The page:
The future of prescription drug prices? It’s up to Trump to make the right call.

(SC Small Business Chamber President & CEO Frank Knapp is also the co-chair of the American Sustainable Business Council.)

CRAINS Chicago Business
June 26, 2017


We are all focused on Republican efforts to repeal the Affordable Care Act and replace it with new policies that will result in millions of Americans paying more and getting less. But there is another health care issue that also needs attention: the future of prescription drug prices.

President Donald Trump has on several occasions indicated that he wants to lower drug costs, and for good reason—60 percent of Americans believe that addressing the high cost of drugs needs to be a priority for Congress and the president, and nearly 25 percent of Americans have gone without the drugs they need due to the cost. I welcome his commitment to reducing the prices of drugs and truly hope that Congress can work with him to accomplish that laudable goal.

However, it is critical that President Trump pursues policies that will help everyday Americans AND not further line the pockets of prescription drug corporations. Recent reports indicate that his advisers are pushing him in the wrong direction, but there is still time for him to choose the right course.

First, we need to understand the problem. The drug pricing crisis cannot be attributed to a single bad actor or a few blockbuster drugs. A recent study by AARP found that 97 percent of widely used brand-name drugs had a price increase that exceeded inflation in 2015. U.S. prescription drug spending reached a record high of $425 billion in 2015, with expectations that such spending will surpass $600 billion by 2020. Drug costs continue to outpace the growth in overall health spending.

There is not a family in America that has not been impacted by the rising cost of prescription drugs—whether they’re struggling to afford their prescription, had their insurance premium increase due to rising drugs costs, or seen more of their tax dollars pay for prescription drugs covered by public insurance programs.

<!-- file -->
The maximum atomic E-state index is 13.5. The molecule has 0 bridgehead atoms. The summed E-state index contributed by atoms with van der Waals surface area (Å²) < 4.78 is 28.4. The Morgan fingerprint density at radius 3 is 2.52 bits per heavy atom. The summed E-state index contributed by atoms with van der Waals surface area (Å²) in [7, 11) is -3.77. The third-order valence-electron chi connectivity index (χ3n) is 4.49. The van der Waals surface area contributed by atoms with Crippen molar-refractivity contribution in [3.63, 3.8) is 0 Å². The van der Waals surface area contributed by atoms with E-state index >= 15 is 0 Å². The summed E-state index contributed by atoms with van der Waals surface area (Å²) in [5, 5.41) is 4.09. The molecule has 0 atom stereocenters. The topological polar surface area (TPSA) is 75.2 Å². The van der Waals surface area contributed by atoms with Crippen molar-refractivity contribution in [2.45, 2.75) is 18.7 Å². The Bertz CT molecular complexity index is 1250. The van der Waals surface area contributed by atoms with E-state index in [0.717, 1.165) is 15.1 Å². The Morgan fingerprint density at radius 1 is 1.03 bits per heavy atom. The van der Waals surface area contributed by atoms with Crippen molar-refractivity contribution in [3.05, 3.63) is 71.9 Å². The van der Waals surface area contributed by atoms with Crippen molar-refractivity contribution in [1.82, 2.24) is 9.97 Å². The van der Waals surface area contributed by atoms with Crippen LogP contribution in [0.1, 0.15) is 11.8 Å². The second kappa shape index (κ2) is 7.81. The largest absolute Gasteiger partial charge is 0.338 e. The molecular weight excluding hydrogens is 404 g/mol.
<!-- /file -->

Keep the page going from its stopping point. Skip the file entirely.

Additionally, American taxpayers have invested millions in the development of countless prescription drugs, and yet we have no control over how those drugs are priced.

Second, we know what will work to actually lower drug prices and, just as important, what won’t. We need to increase drug price transparency, both for drugs that are coming to market and those that have been on the market for years. I’ve introduced legislation, the Fair Drug Pricing Act, which would require drug corporations to document why they’re raising the price of their drugs that are already on the market.

This important legislation has been endorsed by AARP and the American College of Physicians, among others, and is an ideal place for us to start pulling back the curtain on why drug prices continue to rise.

We know that Medicare is getting a “raw deal” when it comes to prescription drugs—which is why consumer organizations like the National Committee to Preserve Social Security & Medicare and associations like the American Sustainable Business Council have endorsed allowing Medicare to negotiate the price of prescription drugs, like the VA does. In fact, President Trump has called for this and discussed it with my colleagues Congressmen Elijah Cummings and Peter Welch when they met at the White House. In addition, recent polling shows that 72 percent of Americans support this reform.

We also know what won’t work—allowing prescription drug corporations to set the agenda just as they have for decades. We know that providing them with additional government-sponsored monopolies or making it harder for lower-cost drugs to come to market will only help prescription drug corporations—not patients. The president needs to stand up to those corporations and put an end to their abusive practices.

I share the president’s goal of lowering drug costs for hardworking families, but his actions must match his words. It’s up to him to pick the right prescription and finally reform our broken drug pricing system.

Jan Schakowsky is the U.S. representative for Illinois’ 9th Congressional District.

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